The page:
I remember several years ago, when my husband and I were in the middle of going broke, I went to an event with a bunch of other ladies, and one of the young women started talking about how, a few months ago, she and her husband were going though a tight time financially, and had to put off buying the new iPad that had just been released for a few weeks.
What-the-what? Yeah, I was speechless as I compared that to my thoughts just that morning of “Can I really afford to drive 20 miles today?”, and “Can I really afford to buy a $2 cup of coffee on top of that so I don’t look anti-social?”
Clearly, we lived in very different worlds.
I can’t really describe the way I felt about our financial situation in light of what others were considering financial burdens. Embarrassed? Let down? Defeated? Angry? Or maybe a combination of all of them.
One thing I did know is that I didn’t want to stay broke, and started the lowest cost business I could at the time, but until that business started making an income, I had to tighten the belt a little bit more, and squeeze my dollars a little harder.
These are some of the things we did to get by when we were dirt poor, as we liked to ironically say, and I can honestly say that it was a tactics like these that kept us from going further into debt, and allowed us to – slowly – dig ourselves out of the mess we were in, and start down the road toward financial freedom.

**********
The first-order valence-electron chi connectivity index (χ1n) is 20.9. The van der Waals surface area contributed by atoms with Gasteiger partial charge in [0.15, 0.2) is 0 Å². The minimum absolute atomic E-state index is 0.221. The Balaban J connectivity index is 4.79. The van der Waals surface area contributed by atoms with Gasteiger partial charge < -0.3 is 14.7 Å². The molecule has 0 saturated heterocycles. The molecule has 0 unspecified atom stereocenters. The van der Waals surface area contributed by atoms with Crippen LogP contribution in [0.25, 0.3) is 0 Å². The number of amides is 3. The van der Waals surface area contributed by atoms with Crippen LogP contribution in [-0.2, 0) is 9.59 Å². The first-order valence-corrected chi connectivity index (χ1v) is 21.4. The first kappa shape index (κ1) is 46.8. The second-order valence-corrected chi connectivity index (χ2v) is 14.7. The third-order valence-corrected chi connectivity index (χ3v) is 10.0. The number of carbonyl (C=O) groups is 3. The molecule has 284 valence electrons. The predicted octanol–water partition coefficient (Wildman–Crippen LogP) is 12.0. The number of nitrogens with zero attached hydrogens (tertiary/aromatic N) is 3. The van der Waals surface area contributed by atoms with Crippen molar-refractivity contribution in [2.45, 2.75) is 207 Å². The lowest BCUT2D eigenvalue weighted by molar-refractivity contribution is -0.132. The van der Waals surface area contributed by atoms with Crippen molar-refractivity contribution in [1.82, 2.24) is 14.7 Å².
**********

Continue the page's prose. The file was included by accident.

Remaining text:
4 Things To Do When You’re Struggling To Make Ends Meet
Cancel all memberships and subscriptions
Most people think of gym memberships, but if you’re really struggling, don’t forget about things like Netflix and Spotify too. These monthly drains may be small, but they’re still holes in the ship you’re trying to make water-tight. Cancel anything that isn’t really necessary.
Eat the cheapest, cheap foods you can
We’ve talked about What to eat when you’re barely scraping by, and compiled a super cheap meal plan, and the truth is, wherever you live, there are going to be a core group of foods that are cheaper then pretty much everything else. That group may vary a little depending on your geography, but here in the southern United States, you can pretty much count on chicken leg quarters in 10-pound bags, pinto beans, rice, Irish potatoes, and frozen produce topping the cheap food list, and that’s a really good place to start.
Could you rent a smaller house to save money? Could you sell your car and buy something cheaper or easier on fuel? I know that neither of those ideas probably sound fun or easy, but look at it this way: what could you do with the money saved? Pay off debt? Invest? If you could save even just a hundred dollars a month, would that improve your life?
Three years ago, I bought a car for $2,000. It wasn’t anywhere close to my ideal – in fact, it’s ugly. But it’s been the most reliable car I’ve ever had. It doesn’t have any bells or whistles, but do you know what we’ve been able to do with the money we don’t pay in car loans? Buy and remodel our own home so that we now live completely debt-free, and are free to save and invest however we want to.